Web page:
Subcutaneous fluid is given to patients to prevent or treat dehydration. Though less common than fluids administered intravenously, this treatment is common in elderly patients, who may have collapsed or hidden veins. This method of administering fluids is also used in veterinary medicine.
In order to administer subcutaneous fluid, a needle is inserted into the area just beneath the skin. In humans, where the skin is attached to the fat layer underneath, the best places to administer fluids are the thighs, abdomen and scapula. In animals such as dogs and cats, the skin is easily lifted from the flesh underneath at the scruff of the neck, which makes administering fluid in this region relatively easy. The needle is attached to a plastic tube which runs from the fluid bag. In humans, fluids can be administered at a rate of 0.5 gallons (2 liters) per day. Animals of different sizes and different dehydration levels require specialized dosing.
Subcutaneous fluid consists primarily of about 95% water and usually has 5% dextrose and 0.8% saline added. Fluids with dextrose and saline are known as electrolyte solutions. Though the infusion of solutions without electrolytes has led to shock and cardiovascular problems, there are few side effects associated with the use of subcutaneous hydration if electrolytes are added.
In human and animal patients, subcutaneous fluid is often given to patients that cannot drink enough water to properly hydrate themselves. This may be because of illness, gastrointestinal problems, or because of problems with the kidneys. Patients who arrive at a hospital dehydrated may be given this treatment.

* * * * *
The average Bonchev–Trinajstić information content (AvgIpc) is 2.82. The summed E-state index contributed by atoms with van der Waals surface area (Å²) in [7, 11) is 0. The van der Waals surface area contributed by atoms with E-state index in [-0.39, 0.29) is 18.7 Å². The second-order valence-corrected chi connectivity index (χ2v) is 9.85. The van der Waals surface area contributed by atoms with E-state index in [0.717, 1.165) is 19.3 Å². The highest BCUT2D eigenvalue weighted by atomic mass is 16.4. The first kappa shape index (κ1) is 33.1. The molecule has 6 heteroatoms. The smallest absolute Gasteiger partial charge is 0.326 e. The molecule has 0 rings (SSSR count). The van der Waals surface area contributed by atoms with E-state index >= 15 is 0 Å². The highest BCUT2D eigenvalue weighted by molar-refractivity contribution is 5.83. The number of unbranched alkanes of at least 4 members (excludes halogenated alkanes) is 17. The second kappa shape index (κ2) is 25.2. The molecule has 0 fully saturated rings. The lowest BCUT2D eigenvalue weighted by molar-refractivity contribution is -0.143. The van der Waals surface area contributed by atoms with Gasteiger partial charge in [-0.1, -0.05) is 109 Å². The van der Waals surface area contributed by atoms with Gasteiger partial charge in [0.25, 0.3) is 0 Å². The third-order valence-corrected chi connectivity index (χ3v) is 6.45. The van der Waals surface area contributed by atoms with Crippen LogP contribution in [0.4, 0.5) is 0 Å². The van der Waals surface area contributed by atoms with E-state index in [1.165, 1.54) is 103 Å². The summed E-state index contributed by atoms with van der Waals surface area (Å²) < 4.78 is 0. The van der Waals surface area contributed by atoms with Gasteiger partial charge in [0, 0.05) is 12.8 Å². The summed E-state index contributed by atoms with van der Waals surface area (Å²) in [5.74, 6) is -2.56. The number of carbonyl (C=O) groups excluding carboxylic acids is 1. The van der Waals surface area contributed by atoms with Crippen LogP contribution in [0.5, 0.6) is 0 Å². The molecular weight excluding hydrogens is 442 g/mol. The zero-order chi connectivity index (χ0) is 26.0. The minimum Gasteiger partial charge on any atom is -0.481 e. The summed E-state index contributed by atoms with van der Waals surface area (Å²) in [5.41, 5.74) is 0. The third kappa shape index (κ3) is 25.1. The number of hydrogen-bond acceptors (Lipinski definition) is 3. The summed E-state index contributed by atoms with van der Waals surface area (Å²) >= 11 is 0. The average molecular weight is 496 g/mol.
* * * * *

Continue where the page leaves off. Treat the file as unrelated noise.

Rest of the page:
Fluids that are administered too quickly into the veins can pose health risks for patients. Excess subcutaneous fluid, on the other hand, is simply not absorbed until the subcutaneous layer can take more fluids in. Though either method of rehydration can pose a health risk if patients are given too much fluid, patients given a proper amount of subcutaneous fluid too quickly are not at any risk. A patient can be given hyaluronidase to increase the speed of absorption.
Humans are rarely given medication along with subcutaneous fluids. Though this method of drug administration is largely untested, some medical practitioners are looking at it as a way to administer antibiotics, making the need for injections or intravenous lines unnecessary. Veterinarians commonly administer antibiotics in this manner.